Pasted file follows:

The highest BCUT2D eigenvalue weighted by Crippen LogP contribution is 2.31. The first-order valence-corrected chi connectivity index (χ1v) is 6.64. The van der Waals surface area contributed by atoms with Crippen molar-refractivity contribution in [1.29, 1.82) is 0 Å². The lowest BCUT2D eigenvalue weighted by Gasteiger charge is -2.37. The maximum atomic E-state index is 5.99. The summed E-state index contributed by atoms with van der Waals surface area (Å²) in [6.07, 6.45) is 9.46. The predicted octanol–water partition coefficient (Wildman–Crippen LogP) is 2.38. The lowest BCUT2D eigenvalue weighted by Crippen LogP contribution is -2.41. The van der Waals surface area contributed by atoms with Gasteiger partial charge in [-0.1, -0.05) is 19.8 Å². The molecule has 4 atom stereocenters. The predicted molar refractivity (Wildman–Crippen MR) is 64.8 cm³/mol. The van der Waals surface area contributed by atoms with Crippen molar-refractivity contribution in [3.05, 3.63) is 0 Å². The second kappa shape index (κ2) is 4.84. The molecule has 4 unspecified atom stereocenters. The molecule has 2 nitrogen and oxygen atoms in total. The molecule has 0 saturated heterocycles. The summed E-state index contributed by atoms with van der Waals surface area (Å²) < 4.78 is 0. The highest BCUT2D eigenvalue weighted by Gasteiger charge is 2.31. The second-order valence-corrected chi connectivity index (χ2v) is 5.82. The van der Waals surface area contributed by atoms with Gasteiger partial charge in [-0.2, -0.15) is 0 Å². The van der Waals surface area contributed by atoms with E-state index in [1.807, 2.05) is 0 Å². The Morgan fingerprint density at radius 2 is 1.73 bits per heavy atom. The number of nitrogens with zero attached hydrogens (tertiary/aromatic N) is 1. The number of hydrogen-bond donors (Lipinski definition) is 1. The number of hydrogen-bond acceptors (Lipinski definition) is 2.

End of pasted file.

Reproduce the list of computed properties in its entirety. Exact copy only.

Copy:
The highest BCUT2D eigenvalue weighted by Crippen LogP contribution is 2.31. The first-order valence-corrected chi connectivity index (χ1v) is 6.64. The van der Waals surface area contributed by atoms with Crippen molar-refractivity contribution in [1.29, 1.82) is 0 Å². The lowest BCUT2D eigenvalue weighted by Gasteiger charge is -2.37. The maximum atomic E-state index is 5.99. The summed E-state index contributed by atoms with van der Waals surface area (Å²) in [6.07, 6.45) is 9.46. The predicted octanol–water partition coefficient (Wildman–Crippen LogP) is 2.38. The lowest BCUT2D eigenvalue weighted by Crippen LogP contribution is -2.41. The van der Waals surface area contributed by atoms with Gasteiger partial charge in [-0.1, -0.05) is 19.8 Å². The molecule has 4 atom stereocenters. The predicted molar refractivity (Wildman–Crippen MR) is 64.8 cm³/mol. The van der Waals surface area contributed by atoms with Crippen molar-refractivity contribution in [3.05, 3.63) is 0 Å². The second kappa shape index (κ2) is 4.84. The molecule has 4 unspecified atom stereocenters. The molecule has 2 nitrogen and oxygen atoms in total. The molecule has 0 saturated heterocycles. The summed E-state index contributed by atoms with van der Waals surface area (Å²) < 4.78 is 0. The highest BCUT2D eigenvalue weighted by Gasteiger charge is 2.31. The second-order valence-corrected chi connectivity index (χ2v) is 5.82. The van der Waals surface area contributed by atoms with Gasteiger partial charge in [-0.2, -0.15) is 0 Å². The van der Waals surface area contributed by atoms with E-state index in [1.807, 2.05) is 0 Å². The Morgan fingerprint density at radius 2 is 1.73 bits per heavy atom. The number of nitrogens with zero attached hydrogens (tertiary/aromatic N) is 1. The number of hydrogen-bond donors (Lipinski definition) is 1. The number of hydrogen-bond acceptors (Lipinski definition) is 2.